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Physical Characteristics: Name (It must fit. Don't call a 98 pound weakling Thor, unless it's some kind of nickname), appearance, age, voice (sexy, gravely, lisp), annoying or unusual habits (knuckle cracking, nail biting, pencil chewing. I wrote a fictional piece called "One Per Customer," and when main character gets upset, he likes to throw his heavy glass paperweight through office wall. He's a cop, and his office looks like it's made of Swiss Cheese.), wardrobe.
Mental Attributes: Personality, how they relate to their relatives, their intelligence and schooling, fears, wants, goals, dreams, priorities, drives, skeletons in their closets.
Environment: Where they live (house, trailer, apartment, condo), it's condition (new, old, dirty), how it's decorated (salvation army, creative on a budget, antique, fashionable), their job (politician, crook (if there's a difference), manual laborer, computer work), sports, hobbies, friends, enemies, pets (I have a pet wind-up goldfish in a jar of water. Low maintenance and high neglect threshold.), relationships (single, married, divorced, widowed, dating, kids).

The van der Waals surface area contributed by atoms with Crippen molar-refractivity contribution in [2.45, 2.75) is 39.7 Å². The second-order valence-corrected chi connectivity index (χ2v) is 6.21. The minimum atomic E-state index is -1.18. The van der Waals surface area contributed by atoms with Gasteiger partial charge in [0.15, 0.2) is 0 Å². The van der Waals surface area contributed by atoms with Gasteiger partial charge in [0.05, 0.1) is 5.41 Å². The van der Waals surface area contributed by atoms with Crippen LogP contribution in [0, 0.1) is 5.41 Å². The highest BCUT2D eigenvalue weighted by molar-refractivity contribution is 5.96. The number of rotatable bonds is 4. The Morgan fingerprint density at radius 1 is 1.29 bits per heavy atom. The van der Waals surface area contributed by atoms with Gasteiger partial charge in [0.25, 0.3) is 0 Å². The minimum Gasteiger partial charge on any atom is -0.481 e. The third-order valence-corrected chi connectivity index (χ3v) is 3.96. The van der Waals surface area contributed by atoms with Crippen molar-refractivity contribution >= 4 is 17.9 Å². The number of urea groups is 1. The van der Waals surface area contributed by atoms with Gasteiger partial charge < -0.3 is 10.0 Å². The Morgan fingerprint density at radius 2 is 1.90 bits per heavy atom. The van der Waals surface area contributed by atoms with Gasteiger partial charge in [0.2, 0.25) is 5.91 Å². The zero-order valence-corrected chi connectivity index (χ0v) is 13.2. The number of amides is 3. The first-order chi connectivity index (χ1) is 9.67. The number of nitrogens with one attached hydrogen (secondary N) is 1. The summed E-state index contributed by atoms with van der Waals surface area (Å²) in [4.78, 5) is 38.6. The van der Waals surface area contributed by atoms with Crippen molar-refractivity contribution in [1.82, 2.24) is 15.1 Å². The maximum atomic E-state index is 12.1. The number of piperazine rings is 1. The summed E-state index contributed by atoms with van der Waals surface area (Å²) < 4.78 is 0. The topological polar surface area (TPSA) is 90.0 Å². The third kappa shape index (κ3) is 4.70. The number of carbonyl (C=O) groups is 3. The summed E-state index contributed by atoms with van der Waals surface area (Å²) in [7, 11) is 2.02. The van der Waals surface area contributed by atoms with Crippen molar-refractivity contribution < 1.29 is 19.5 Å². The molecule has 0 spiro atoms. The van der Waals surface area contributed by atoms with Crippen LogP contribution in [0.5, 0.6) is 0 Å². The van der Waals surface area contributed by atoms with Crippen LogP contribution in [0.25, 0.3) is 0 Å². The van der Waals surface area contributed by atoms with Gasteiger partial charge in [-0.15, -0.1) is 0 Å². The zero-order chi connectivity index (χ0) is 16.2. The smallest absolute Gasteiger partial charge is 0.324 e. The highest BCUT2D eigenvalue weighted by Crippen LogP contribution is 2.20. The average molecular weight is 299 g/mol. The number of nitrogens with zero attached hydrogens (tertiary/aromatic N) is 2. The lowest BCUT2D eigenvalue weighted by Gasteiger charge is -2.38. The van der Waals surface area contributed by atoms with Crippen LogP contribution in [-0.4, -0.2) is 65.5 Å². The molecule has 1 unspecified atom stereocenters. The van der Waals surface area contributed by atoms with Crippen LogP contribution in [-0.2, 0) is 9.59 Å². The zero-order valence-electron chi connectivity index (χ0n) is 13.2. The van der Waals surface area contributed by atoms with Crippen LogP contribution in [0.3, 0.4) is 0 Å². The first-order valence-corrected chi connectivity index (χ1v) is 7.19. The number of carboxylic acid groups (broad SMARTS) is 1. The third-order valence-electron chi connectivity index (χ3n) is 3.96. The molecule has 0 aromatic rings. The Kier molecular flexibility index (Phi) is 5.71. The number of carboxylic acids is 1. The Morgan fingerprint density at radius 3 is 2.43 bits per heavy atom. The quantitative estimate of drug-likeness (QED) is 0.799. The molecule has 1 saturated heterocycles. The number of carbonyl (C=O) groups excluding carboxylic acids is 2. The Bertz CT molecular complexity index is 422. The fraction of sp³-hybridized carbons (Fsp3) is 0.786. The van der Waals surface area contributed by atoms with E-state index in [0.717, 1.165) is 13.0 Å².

As I said earlier, it depends on your personality and your writing style. I often don't do much of a character development because I like to see how my characters grow, and I like to be surprised by my characters and stories as I write them. Because of this I sometime have to go back and make changes in paragraphs, or chapters, but surprises are worth it.
So experiment and find out what you feel comfortable with. You can change it whenever you like. Above all, find a way to write that you enjoy. That's what it's all about.
Have Fun, Jeff
Jeff Colburn is a freelance business writer. He can be reached at his site, The Creative Cauldron (www.CreativeCauldron.com), or at JeffColburn@CreativeCauldron.com